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Green Zone League Articles

Madden's comeback AI
By Nic St. Marie
Special to gzl-football.com






In years past, some early versions of Madden had a code so vicious, that a back with Lendale White's athleticism and Reggie Bush's power would invariably break anywhere between 2-8 tackles on his way to a long LONG touchdown. The fact that the HB came from the losing team as well as the common practice of video game comeback or rubber-band codes made it pretty easy to see. When Madden moved on to the New-Gen, they declared that to be over.

The fact is that superfluous late turnovers and superhuman offensive abilities did disappear, but the legend of the comeback AI did not. Linebackers flying through the air like Superman to swat the ball is even mostly a thing of the past, but talk of the comeback AI is present to this day. Is it because people who play Madden care so much about winning and losing? I think it might be, but there are other factors contributing to the continued belief.

Playcalling
When a team is down by enough points at a late enough time in the game, the playbook opens up considerably. Instead of sending deep routes every once in a while and relying on a ball-control offense, the losing team has 3, 4, or 5 WRs, often in a shotgun or singleback formation. Not only do these formations tend to be super pass heavy, almost every pass play in a 4 or 5 WR set has at least one deep route, and often 2 or 3. There is a reason most teams in this(and any Madden League) league cannot consistently shut down this type of aerial attack, but I will get into that later.

Conversely, while the team losing opens up, the team who is ahead will start running, handing the ball off to the FB, lining up with two backs and a TE, or even heavier formations. The defense at that point will usually have a base defense AND pull their SS up(especially if they play a 46) and unless the team has a great set of blockers the drive will stall after a 1st down or 2, if they even get any.

These two contrasting styles begin sometimes halfway through the 4th quarter, or even earlier with a two-score difference and lend themselves to a closing of the gap if the teams are anywhere close to even in talent. Speaking of talent, it also plays a large part in this.

WRs vs CBs and Safeties
CBs and WRs are pretty equal in speed until you get above 94 speed. Rather than talk about that a lot, I'll throw up the amount of each.

:
SPD  WR  CB
97   20   8
96   26   10
95   48   27
94   66   52

The real difference between the two might be a little speed, but mostly it's size. The RZL has seen a size explosion in recent years, with increasing passing numbers every year. Despite the fact that CBs progress much quicker and easier than WRs, the fact remains that the WRs have the advantage, and that doesn't seem to be ending soon.

:
HT   WR  CB
6'4"   32   4
6'3"   57   5
6'2"   98   19
6'1"   133  51

There are 240 WRs and 224 CBs in the entire league. There happen to be 11 WRs at 6'5", and 2 at 6'6". That's 13 players who have a 3 inch advantage over the 14 CBs who are 6'2", and a 5-7 inch advantage over the average 5'10, 5'11", and 6'0" CBs.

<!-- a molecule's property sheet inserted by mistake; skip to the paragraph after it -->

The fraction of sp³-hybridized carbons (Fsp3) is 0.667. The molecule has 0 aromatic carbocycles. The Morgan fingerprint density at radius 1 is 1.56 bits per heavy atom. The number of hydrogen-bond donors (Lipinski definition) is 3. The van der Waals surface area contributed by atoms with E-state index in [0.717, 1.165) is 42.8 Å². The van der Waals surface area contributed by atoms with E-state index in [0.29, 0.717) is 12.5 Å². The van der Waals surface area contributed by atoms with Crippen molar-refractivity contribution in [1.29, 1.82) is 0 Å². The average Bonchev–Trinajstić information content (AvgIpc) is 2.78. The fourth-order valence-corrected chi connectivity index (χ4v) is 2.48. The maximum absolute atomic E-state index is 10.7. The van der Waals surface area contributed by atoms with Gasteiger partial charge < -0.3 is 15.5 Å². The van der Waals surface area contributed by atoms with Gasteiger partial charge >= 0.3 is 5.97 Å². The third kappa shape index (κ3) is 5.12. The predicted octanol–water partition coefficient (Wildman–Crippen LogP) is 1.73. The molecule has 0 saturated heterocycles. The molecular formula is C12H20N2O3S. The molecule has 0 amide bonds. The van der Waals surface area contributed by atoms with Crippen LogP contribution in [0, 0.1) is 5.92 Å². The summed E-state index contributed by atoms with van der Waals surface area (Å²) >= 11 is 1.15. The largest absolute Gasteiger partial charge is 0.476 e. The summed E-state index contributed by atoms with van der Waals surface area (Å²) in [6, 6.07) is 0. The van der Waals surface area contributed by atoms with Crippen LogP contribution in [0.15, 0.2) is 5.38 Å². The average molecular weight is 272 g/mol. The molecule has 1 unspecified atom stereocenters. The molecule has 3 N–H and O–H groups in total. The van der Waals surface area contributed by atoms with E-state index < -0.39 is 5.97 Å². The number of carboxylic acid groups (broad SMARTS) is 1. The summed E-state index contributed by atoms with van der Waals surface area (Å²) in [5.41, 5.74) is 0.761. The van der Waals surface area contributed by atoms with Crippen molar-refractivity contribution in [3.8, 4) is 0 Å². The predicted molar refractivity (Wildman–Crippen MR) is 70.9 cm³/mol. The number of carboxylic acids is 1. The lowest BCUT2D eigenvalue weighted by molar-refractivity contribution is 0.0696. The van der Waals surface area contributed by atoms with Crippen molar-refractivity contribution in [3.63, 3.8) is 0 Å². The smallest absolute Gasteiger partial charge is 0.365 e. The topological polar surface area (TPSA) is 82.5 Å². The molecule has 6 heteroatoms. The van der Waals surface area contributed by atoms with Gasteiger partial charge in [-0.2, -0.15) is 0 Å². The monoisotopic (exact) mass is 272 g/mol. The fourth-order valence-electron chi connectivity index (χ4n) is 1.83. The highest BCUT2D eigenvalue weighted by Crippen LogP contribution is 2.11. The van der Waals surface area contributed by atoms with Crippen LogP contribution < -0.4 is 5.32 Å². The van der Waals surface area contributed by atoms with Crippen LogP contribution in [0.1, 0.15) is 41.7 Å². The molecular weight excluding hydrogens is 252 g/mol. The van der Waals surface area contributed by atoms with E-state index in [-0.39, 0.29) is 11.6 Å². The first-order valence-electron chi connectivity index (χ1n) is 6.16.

What Happens
When a QB throws deep, usually one of two things make a successful pass happen. The WR outruns the CB. Not just based on speed obviously, but rather than bore you with stats, the league is only a little unbalanced speedwise between CBs and WRs. It still happens in every game, but most GMs can figure out a way to stop a pure speed WR if their team is any good.

The second way is if that WR can win the jump ball. The same reason most GMs in the league are waiting for the next 6'7" WR, is a huge factor in the success of downfield passing. During the fighting middle of games, a deep pass is thrown very little, just like in real life. And if there are 2 WRs, a TE and a couple backs chances are the deep pass is double-covered. But when the team starts sending 3-4 WRs at a time, the safeties are very well occupied, and SOMEONE is single-covered deep. Considering few teams have a 2nd CB they would not like to improve on, the nickle CB is a vet who has lost a step or a young guy they want to make into a starter someday. The 4th CB is a scrub. So if the defense goes into the dime and quarter defenses the offense's 3rd WR(usually a borderline starter) and 4th(many more talented 4th WRs than 4th CBs or 3rd Safeties) WR happen to make "big catches." Also, the simple presence of these WRs allows the single-covered starting WRs to pick apart the starting CBs.

Simply put, a tall WR vs an average height CB makes the catch in single coverage quite often. And that's might be the real "comeback AI."

Conclusion
If 6'6" Kobe Bryant, 6'8" LeBron James or any of the explosive fast guards in the NBA were to cross over, would it be easier to learn WR or CB? The answer is WR. Most of the freak talent ends up at WR long before they get to the NFL, and the talent difference between the two positions is huge. Good CBs are good CBs, and in Madden 2008 they do a good job on bigger WRs. But put in the crucible of repeated one-on-one coverage against a bigger stronger and just as fast opponant, a corner is going to allow at least some big plays at the end of a few games.
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